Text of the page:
His collar's bell tinkles lightly around the room like the magic on a pixie's shoe. He runs from one occupation to another, seemingly unburdened; the epitome of a zen life form. One moment is spent trying to force his chubby body under pillows he cannot force to yield, another in licking his leg for the smallest split of a second, another pacing up and down the bed, eyes roving. He smells everything, lives the world through his nose. I am less than surprised at his fascination with the duvet, even my clumsy olifactory ability notices it has the scent of a campfire.
Demanding, cats are (as Yoda once said). This one now becomes proactive in his new quest for attention - mine, as no one else is here, but if someone were, he would be less picky - moving next to me, shoving his face, without shame, against the side of my notebook as I write. Would that my pride would yield even a little to afford a fraction of his shamelessness; I would doubtlessly get laid more often as a result. Cat does not suffer with rejection. At my ignorance, my aversion to his affections, he moves away from me to the end of the bed, without concern, and begins to wash his face. Where I would crumble in the face of the horrifying No, he merely turns to grooming. There is no fuss. He jumps from the bed, to the floor.
Cat turns to washing and the sound of his slurping at his own fur and skin disturbs and disgusts me. Or perhaps I am angry that Cat is more spiritually advanced than I am, more able to adjust to the arbitrary agreements and disavowals of the world. He is self-contained. I am dependent. Damn him. He stands, walks a circle around one spot on the wooden floor and lies down, begins to wash his tail. I have been told that he is the most demanding cat in the house and for a moment I feel grateful that he has cut me some slack to allow me to write; even though all I can write of now is him. At the same time, there is a current of need in me for Cat to need my attention, too. He chooses.
He slurps at his front paw; the sound is overwhelming and immediate. I cannot stand it, so I reach across the bed, and stretch over to the floor. I place a big feather pillow on Cat so that I cannot hear his slurps and squelching tongue. So that he will see I am the most sentient (yes, I know I doesn't really work like that, but if it did, I would be the sentientist of the two of us), the more powerful. In someone else's hand, maybe, this pillow could be his death. Either he is not aware of that danger, or he doesn't care. How can I know what or Cat thinks, what or if he feels? He is either perfectly mindful-sure of his himself, or he is lucky. Maybe I could never begin to understand his experience of the world. Unless I were a cat.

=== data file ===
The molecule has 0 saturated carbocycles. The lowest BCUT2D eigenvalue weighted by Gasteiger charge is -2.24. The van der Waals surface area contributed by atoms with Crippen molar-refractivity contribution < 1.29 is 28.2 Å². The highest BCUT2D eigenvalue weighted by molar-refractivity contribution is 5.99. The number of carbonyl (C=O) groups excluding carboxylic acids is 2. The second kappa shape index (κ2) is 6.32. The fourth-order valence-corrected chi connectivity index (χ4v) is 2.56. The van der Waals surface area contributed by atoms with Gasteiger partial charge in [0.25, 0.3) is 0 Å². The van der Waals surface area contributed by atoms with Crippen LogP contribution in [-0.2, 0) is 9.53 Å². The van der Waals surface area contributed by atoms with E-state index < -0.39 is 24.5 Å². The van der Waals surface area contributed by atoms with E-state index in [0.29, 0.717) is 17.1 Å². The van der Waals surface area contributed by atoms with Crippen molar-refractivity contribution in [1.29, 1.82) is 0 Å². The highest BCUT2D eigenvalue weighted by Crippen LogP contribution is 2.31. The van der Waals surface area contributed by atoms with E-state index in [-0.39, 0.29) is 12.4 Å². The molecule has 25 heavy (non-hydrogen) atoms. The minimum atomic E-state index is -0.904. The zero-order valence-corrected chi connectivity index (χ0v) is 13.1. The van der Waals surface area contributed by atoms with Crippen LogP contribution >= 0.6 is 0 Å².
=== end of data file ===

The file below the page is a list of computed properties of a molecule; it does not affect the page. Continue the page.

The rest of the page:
When my cat, Bunty (yes, I know) died a few years ago, she held my eyes for a whole night when she fell sick and for the longest moment in which she died. I didn't know what she knew of death and I did not know if she was afraid of what was happening to her. I did not know how much pain she was in, I could not tell, even with our eyes locked together. I suppose it's the same with people, but the fact that we are capable of disturbing the long silence with so many words (that too often say nothing at all and never say enough) serves to distract from, just as much as it does to inform, what we know of each other's experience of the world, ourselves and each other.
Cat plays with the pillow - if he could I am certain he would laugh at it; Cat would take his own death with perfect poise, he is the Noel Coward of cats - kicking at it with his feet, rolling out from underneath and then back again, biting and stretching his neck. He toys for a while and then stands and walks across the room to investigate the corner. I put down my pen and think about getting up. We are finished with one another.